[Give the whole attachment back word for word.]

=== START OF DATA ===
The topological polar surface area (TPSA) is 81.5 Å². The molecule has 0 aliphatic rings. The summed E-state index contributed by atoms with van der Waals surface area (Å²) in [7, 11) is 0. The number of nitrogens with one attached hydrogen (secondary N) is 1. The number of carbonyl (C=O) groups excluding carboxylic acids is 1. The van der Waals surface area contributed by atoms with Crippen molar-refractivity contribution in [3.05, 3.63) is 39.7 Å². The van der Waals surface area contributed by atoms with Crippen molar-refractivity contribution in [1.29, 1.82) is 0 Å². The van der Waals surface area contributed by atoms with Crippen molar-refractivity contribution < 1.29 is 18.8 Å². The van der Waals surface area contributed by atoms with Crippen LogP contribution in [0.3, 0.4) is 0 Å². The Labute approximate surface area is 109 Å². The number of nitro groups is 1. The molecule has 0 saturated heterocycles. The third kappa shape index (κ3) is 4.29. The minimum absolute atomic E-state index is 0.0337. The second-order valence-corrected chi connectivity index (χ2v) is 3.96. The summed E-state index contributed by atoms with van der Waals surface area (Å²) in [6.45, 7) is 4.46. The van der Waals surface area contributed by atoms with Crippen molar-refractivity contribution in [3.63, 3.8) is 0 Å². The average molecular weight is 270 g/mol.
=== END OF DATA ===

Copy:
The topological polar surface area (TPSA) is 81.5 Å². The molecule has 0 aliphatic rings. The summed E-state index contributed by atoms with van der Waals surface area (Å²) in [7, 11) is 0. The number of nitrogens with one attached hydrogen (secondary N) is 1. The number of carbonyl (C=O) groups excluding carboxylic acids is 1. The van der Waals surface area contributed by atoms with Crippen molar-refractivity contribution in [3.05, 3.63) is 39.7 Å². The van der Waals surface area contributed by atoms with Crippen molar-refractivity contribution in [1.29, 1.82) is 0 Å². The van der Waals surface area contributed by atoms with Crippen molar-refractivity contribution < 1.29 is 18.8 Å². The van der Waals surface area contributed by atoms with Crippen LogP contribution in [0.3, 0.4) is 0 Å². The Labute approximate surface area is 109 Å². The number of nitro groups is 1. The molecule has 0 saturated heterocycles. The third kappa shape index (κ3) is 4.29. The minimum absolute atomic E-state index is 0.0337. The second-order valence-corrected chi connectivity index (χ2v) is 3.96. The summed E-state index contributed by atoms with van der Waals surface area (Å²) in [6.45, 7) is 4.46. The van der Waals surface area contributed by atoms with Crippen molar-refractivity contribution in [3.63, 3.8) is 0 Å². The average molecular weight is 270 g/mol.